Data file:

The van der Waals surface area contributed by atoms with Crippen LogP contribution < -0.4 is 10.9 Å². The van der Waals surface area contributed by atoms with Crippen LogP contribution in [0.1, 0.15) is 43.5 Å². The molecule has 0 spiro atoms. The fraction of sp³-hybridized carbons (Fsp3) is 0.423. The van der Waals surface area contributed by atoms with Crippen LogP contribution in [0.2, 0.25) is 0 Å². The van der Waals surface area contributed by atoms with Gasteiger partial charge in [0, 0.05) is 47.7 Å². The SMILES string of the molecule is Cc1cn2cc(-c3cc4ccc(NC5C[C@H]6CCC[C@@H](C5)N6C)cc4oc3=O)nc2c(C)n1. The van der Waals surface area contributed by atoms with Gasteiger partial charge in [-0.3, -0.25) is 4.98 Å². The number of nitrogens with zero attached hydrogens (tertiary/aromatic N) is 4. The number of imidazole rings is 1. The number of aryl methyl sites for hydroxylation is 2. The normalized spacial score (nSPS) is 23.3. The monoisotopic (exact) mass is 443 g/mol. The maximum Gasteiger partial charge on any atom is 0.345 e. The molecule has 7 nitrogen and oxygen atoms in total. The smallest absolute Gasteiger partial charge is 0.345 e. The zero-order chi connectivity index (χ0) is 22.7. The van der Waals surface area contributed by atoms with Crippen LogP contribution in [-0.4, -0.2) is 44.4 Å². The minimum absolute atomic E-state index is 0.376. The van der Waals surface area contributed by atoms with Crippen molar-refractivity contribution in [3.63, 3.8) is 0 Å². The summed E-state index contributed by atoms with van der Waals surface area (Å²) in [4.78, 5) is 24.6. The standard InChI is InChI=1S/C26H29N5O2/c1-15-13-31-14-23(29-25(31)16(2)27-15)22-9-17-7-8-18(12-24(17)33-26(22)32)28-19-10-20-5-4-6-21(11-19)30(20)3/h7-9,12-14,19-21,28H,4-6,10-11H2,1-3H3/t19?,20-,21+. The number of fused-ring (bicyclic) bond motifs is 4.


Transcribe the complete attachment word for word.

The van der Waals surface area contributed by atoms with Crippen LogP contribution < -0.4 is 10.9 Å². The van der Waals surface area contributed by atoms with Crippen LogP contribution in [0.1, 0.15) is 43.5 Å². The molecule has 0 spiro atoms. The fraction of sp³-hybridized carbons (Fsp3) is 0.423. The van der Waals surface area contributed by atoms with Crippen LogP contribution in [0.2, 0.25) is 0 Å². The van der Waals surface area contributed by atoms with Gasteiger partial charge in [0, 0.05) is 47.7 Å². The SMILES string of the molecule is Cc1cn2cc(-c3cc4ccc(NC5C[C@H]6CCC[C@@H](C5)N6C)cc4oc3=O)nc2c(C)n1. The van der Waals surface area contributed by atoms with Gasteiger partial charge in [-0.3, -0.25) is 4.98 Å². The number of nitrogens with zero attached hydrogens (tertiary/aromatic N) is 4. The number of imidazole rings is 1. The number of aryl methyl sites for hydroxylation is 2. The normalized spacial score (nSPS) is 23.3. The monoisotopic (exact) mass is 443 g/mol. The maximum Gasteiger partial charge on any atom is 0.345 e. The molecule has 7 nitrogen and oxygen atoms in total. The smallest absolute Gasteiger partial charge is 0.345 e. The zero-order chi connectivity index (χ0) is 22.7. The van der Waals surface area contributed by atoms with Crippen LogP contribution in [-0.4, -0.2) is 44.4 Å². The minimum absolute atomic E-state index is 0.376. The van der Waals surface area contributed by atoms with Crippen molar-refractivity contribution in [3.63, 3.8) is 0 Å². The summed E-state index contributed by atoms with van der Waals surface area (Å²) in [4.78, 5) is 24.6. The standard InChI is InChI=1S/C26H29N5O2/c1-15-13-31-14-23(29-25(31)16(2)27-15)22-9-17-7-8-18(12-24(17)33-26(22)32)28-19-10-20-5-4-6-21(11-19)30(20)3/h7-9,12-14,19-21,28H,4-6,10-11H2,1-3H3/t19?,20-,21+. The number of fused-ring (bicyclic) bond motifs is 4.